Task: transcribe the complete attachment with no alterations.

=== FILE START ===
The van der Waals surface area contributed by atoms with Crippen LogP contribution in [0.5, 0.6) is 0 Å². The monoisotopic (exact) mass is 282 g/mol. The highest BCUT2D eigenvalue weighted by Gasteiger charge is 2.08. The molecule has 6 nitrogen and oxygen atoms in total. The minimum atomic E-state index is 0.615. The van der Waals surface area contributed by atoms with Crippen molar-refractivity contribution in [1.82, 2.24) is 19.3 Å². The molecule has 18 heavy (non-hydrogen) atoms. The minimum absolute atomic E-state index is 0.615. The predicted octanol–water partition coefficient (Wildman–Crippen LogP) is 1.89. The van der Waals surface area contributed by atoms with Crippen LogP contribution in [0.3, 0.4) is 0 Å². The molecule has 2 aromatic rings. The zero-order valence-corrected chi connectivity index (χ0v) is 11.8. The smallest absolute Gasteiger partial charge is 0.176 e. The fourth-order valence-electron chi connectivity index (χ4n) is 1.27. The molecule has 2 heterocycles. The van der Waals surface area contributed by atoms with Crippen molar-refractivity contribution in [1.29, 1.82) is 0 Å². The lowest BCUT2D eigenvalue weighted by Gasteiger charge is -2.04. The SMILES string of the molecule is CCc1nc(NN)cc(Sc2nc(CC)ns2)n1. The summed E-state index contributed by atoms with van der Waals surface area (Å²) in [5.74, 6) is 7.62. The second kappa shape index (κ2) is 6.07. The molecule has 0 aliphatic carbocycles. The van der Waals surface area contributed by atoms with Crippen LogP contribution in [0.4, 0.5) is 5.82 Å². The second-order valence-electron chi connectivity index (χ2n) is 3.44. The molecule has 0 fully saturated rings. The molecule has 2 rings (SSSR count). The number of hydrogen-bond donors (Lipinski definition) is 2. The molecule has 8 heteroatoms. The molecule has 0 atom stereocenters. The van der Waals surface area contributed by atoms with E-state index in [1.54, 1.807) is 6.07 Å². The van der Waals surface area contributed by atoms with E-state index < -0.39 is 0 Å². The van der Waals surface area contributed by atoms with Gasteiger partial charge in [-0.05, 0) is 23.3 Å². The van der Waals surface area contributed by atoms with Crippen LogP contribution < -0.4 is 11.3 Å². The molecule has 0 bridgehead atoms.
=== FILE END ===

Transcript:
The van der Waals surface area contributed by atoms with Crippen LogP contribution in [0.5, 0.6) is 0 Å². The monoisotopic (exact) mass is 282 g/mol. The highest BCUT2D eigenvalue weighted by Gasteiger charge is 2.08. The molecule has 6 nitrogen and oxygen atoms in total. The minimum atomic E-state index is 0.615. The van der Waals surface area contributed by atoms with Crippen molar-refractivity contribution in [1.82, 2.24) is 19.3 Å². The molecule has 18 heavy (non-hydrogen) atoms. The minimum absolute atomic E-state index is 0.615. The predicted octanol–water partition coefficient (Wildman–Crippen LogP) is 1.89. The van der Waals surface area contributed by atoms with Crippen LogP contribution in [0.3, 0.4) is 0 Å². The molecule has 2 aromatic rings. The zero-order valence-corrected chi connectivity index (χ0v) is 11.8. The smallest absolute Gasteiger partial charge is 0.176 e. The fourth-order valence-electron chi connectivity index (χ4n) is 1.27. The molecule has 2 heterocycles. The van der Waals surface area contributed by atoms with Crippen molar-refractivity contribution in [1.29, 1.82) is 0 Å². The lowest BCUT2D eigenvalue weighted by Gasteiger charge is -2.04. The SMILES string of the molecule is CCc1nc(NN)cc(Sc2nc(CC)ns2)n1. The summed E-state index contributed by atoms with van der Waals surface area (Å²) in [5.74, 6) is 7.62. The second kappa shape index (κ2) is 6.07. The molecule has 0 aliphatic carbocycles. The van der Waals surface area contributed by atoms with Crippen LogP contribution in [0.4, 0.5) is 5.82 Å². The second-order valence-electron chi connectivity index (χ2n) is 3.44. The molecule has 0 fully saturated rings. The molecule has 2 rings (SSSR count). The number of hydrogen-bond donors (Lipinski definition) is 2. The molecule has 8 heteroatoms. The molecule has 0 atom stereocenters. The van der Waals surface area contributed by atoms with E-state index in [1.54, 1.807) is 6.07 Å². The van der Waals surface area contributed by atoms with E-state index < -0.39 is 0 Å². The van der Waals surface area contributed by atoms with Gasteiger partial charge in [-0.05, 0) is 23.3 Å². The van der Waals surface area contributed by atoms with Crippen LogP contribution < -0.4 is 11.3 Å². The molecule has 0 bridgehead atoms.